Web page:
Wednesday, April 13, 2011

Taming the Fox

It turns out that getting him to actually show up at school might have been the easy part.

It's been three days, and he's definitely back to testing limits. He's trying out what it feels like to outwardly defy us. ("Sam, it's time to go to your locker." Response: "Nope." Or, "You need to wait to eat that snack till lunchtime." Response: "I want it now.") I am definitely struggling with the line of fair and equal here. For example, in a life of depravation, a Twix bar is a definite source of pleasure and status. Do I let him eat it, even though I don't generally let kids eat candy in my room? If he brings an iced tea that he earned from wiping down the tables in the dining common at "home," do I deny him the chance to drink that in class? To have that bragging right? To have that something where other kids maybe don't? Knowing, of course, that the other kids have so, so many more somethings than he has? Namely...parents. A house. Daily affirmation of worth.

I don't know. Questions that I still need to work through, one moment at a time. And I would appreciate any advice here.

So far, we (my teaching partner and I) have all managed to charm and cajole him from one class to the next, into his locker and out, completing one assignment at a time, just as he tries to charm and cajole us, in his own ways. You could choreograph a dance routine to the way we move around each other, complete with guest appearances from the counselor, the floor secretary who's taken a shine to him, the ridiculous, blustering supervisor who just sort of prances unpredictably from one side of the stage to the other with a shoe hanging out of his mouth.

I know, of course, that it's not enough to just be here. He's got to work. Hard. It's not supposed to be easy; nothing worthwhile ever is.

He still creeps up beside me, sort of suddenly leaning against my shoulder, or doing the tap-and-hide thing. I always respond with glad-to-see-you, now go-where-you're-supposed-to-be routine. I expect he'll tire of that soon, and I am not sure what I'll do with open defiance when it comes. And it will come, I know. Let's hope I have tamed him enough to me by then for the relationship to matter more than the Twix bar or the desire to avoid health class. (Not that I can blame him for that.)

I think often of that concept of taming people, expecially when it comes to my daughter. The idea of needing each other, establishing ties, and mindfully letting them matter. We all do that.

When it comes to troubled students, or any challening relationships, I think often of this passage from The Little Prince, which includes a quote that has been a favorite for my whole life, one that I used even in my high school yearbook: "It is only with the heart that one can see rightly. What's essential is invisible to the eye." If you've read it before, it bears repeating. If it's new to you, enjoy. And maybe think about what you have tamed in your life, and what has tamed you. We're all the fox, sometimes, and sometimes the Prince. We all find our roses.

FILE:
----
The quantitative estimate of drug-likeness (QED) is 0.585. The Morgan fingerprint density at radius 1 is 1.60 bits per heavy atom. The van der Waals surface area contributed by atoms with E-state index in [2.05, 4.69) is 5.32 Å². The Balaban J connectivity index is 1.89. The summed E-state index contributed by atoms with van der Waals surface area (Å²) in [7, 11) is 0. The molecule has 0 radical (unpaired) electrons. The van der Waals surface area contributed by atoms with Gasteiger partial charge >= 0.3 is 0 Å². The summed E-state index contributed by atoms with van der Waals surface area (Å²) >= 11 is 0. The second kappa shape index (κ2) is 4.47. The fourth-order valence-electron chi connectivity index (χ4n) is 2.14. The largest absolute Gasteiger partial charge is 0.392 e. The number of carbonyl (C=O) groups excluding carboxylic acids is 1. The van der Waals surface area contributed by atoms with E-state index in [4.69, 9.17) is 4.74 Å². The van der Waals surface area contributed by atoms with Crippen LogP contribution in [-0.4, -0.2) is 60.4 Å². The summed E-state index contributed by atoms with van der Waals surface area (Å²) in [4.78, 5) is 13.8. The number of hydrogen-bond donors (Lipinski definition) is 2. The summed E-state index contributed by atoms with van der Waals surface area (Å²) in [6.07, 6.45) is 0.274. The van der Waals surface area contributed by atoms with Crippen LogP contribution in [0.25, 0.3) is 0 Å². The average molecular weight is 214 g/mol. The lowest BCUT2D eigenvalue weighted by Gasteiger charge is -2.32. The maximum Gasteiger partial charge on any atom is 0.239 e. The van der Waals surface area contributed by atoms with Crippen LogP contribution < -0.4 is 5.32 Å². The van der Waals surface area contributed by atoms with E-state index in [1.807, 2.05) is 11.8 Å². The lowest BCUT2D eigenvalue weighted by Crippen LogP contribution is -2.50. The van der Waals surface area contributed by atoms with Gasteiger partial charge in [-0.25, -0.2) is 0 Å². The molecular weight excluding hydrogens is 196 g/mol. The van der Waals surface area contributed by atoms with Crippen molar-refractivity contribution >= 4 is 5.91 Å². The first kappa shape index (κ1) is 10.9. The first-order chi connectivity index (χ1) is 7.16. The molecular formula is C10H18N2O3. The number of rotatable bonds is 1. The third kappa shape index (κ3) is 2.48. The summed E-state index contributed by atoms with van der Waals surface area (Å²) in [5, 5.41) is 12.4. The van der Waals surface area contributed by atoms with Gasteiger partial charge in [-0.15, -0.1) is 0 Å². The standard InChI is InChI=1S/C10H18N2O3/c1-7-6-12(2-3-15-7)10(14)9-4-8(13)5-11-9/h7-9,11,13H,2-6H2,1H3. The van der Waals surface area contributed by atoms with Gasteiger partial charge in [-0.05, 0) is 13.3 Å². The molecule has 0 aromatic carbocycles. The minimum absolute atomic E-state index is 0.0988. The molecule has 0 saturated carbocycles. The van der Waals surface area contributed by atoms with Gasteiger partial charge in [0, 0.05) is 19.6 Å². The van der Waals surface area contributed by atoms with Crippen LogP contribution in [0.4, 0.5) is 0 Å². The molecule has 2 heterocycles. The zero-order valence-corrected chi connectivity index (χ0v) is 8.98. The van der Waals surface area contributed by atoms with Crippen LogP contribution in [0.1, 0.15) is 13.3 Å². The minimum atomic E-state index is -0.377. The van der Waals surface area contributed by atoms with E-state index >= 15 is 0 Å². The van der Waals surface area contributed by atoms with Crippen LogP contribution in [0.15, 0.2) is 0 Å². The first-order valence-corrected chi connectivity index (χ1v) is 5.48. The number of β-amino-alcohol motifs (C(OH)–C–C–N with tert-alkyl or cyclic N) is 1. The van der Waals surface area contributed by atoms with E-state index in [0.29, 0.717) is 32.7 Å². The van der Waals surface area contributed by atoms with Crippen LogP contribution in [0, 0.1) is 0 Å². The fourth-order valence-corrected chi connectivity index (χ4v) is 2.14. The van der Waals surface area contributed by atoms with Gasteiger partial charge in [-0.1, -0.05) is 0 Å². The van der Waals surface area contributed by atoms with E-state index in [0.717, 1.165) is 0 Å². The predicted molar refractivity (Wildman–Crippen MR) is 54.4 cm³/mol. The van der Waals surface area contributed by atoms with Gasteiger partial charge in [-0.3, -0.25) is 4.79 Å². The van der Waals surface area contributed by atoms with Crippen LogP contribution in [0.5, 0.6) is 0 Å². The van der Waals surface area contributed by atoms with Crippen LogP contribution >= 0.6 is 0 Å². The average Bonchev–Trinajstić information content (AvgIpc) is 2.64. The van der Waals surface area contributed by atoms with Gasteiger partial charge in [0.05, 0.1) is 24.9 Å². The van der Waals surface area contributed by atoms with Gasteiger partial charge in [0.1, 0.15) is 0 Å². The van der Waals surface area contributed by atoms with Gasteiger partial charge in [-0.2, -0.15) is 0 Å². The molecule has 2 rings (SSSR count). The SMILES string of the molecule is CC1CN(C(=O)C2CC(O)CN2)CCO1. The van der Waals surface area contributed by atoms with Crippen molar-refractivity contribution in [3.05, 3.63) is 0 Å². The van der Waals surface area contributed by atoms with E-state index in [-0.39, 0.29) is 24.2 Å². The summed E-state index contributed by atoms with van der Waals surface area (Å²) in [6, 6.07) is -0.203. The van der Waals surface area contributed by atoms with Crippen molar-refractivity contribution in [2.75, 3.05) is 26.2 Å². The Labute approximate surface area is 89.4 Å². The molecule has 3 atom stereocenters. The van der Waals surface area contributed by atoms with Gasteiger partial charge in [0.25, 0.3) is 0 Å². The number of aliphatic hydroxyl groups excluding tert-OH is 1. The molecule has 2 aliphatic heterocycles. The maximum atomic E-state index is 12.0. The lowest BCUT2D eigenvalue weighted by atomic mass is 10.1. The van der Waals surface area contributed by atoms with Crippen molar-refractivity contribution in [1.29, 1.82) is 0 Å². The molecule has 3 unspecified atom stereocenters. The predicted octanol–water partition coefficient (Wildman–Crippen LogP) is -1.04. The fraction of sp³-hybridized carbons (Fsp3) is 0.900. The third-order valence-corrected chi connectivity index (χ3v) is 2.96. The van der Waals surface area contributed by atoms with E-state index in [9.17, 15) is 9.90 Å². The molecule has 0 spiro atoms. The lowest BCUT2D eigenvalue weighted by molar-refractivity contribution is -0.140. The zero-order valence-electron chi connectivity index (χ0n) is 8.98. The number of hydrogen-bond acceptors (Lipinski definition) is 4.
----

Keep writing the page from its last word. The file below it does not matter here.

The Little Prince and the Fox

It was then that the fox appeared.

"Good morning" said the fox.

"Good morning" the little prince responded politely, although when he turned around he saw nothing.

"I am right here" the voice said, "under the apple tree."

"Who are you?" asked the little prince, and added, "You are very pretty to look at."

"I am a fox," the fox said.

"Come and play with me," proposed the little prince, "I am so unhappy."

"I cannot play with you," the fox said, "I am not tamed."

"Ah please excuse me," said the little prince. But after some thought, he added: "What does that mean--'tame'?"

"You do not live here," said the fox,

"What is it you are looking for?"

"I am looking for men," said the little prince.

"What does that mean--tame?"

"Men," said the fox, "they have guns, and they hunt. It is very disturbing. They also raise chickens. These are their only interests. Are you looking for chickens?"

"No," said the little prince. "I am looking for friends. What does that mean--tame?"

"It is an act too often neglected," said the fox. "It means to establish ties."

"To establish ties?"

"Just that," said the fox. "To me, you are still nothing more than a little boy who is just like a hundred thousand other little boys. And I have no need of you. And you, on your part, have no need of me. To you I am nothing more than a fox like a hundred thousand other foxes. But if you tame me, then we shall need each other. To me, you will be unique in all the world. To you, I shall be unique in all the world . . ."

"I am beginning to understand," said the little prince. "There is a flower...I think she has tamed me..."

"It is possible," said the fox. "On earth one sees all sorts of things."

"Oh, but this is not on the earth!" said the little prince.

The fox seemed perplexed, and very curious. "On another planet?"


"Are there hunters on that planet?"


"Ah, that is interesting! Are there chickens?"